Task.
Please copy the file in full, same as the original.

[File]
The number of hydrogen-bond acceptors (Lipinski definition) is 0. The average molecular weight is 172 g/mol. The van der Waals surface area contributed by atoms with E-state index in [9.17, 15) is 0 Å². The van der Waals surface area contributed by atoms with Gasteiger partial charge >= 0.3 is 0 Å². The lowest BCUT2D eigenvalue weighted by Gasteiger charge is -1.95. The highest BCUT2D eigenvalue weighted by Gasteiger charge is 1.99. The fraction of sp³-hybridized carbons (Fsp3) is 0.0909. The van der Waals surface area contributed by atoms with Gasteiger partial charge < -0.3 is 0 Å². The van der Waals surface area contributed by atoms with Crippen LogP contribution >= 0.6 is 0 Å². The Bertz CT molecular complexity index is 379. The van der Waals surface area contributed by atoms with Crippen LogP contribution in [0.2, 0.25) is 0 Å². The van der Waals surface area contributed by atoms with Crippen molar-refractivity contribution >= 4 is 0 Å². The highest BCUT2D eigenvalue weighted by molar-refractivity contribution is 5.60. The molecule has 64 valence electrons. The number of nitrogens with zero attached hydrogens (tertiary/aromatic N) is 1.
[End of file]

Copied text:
The number of hydrogen-bond acceptors (Lipinski definition) is 0. The average molecular weight is 172 g/mol. The van der Waals surface area contributed by atoms with E-state index in [9.17, 15) is 0 Å². The van der Waals surface area contributed by atoms with Gasteiger partial charge >= 0.3 is 0 Å². The lowest BCUT2D eigenvalue weighted by Gasteiger charge is -1.95. The highest BCUT2D eigenvalue weighted by Gasteiger charge is 1.99. The fraction of sp³-hybridized carbons (Fsp3) is 0.0909. The van der Waals surface area contributed by atoms with Gasteiger partial charge < -0.3 is 0 Å². The van der Waals surface area contributed by atoms with Crippen LogP contribution >= 0.6 is 0 Å². The Bertz CT molecular complexity index is 379. The van der Waals surface area contributed by atoms with Crippen LogP contribution in [0.2, 0.25) is 0 Å². The van der Waals surface area contributed by atoms with Crippen molar-refractivity contribution >= 4 is 0 Å². The highest BCUT2D eigenvalue weighted by molar-refractivity contribution is 5.60. The molecule has 64 valence electrons. The number of nitrogens with zero attached hydrogens (tertiary/aromatic N) is 1.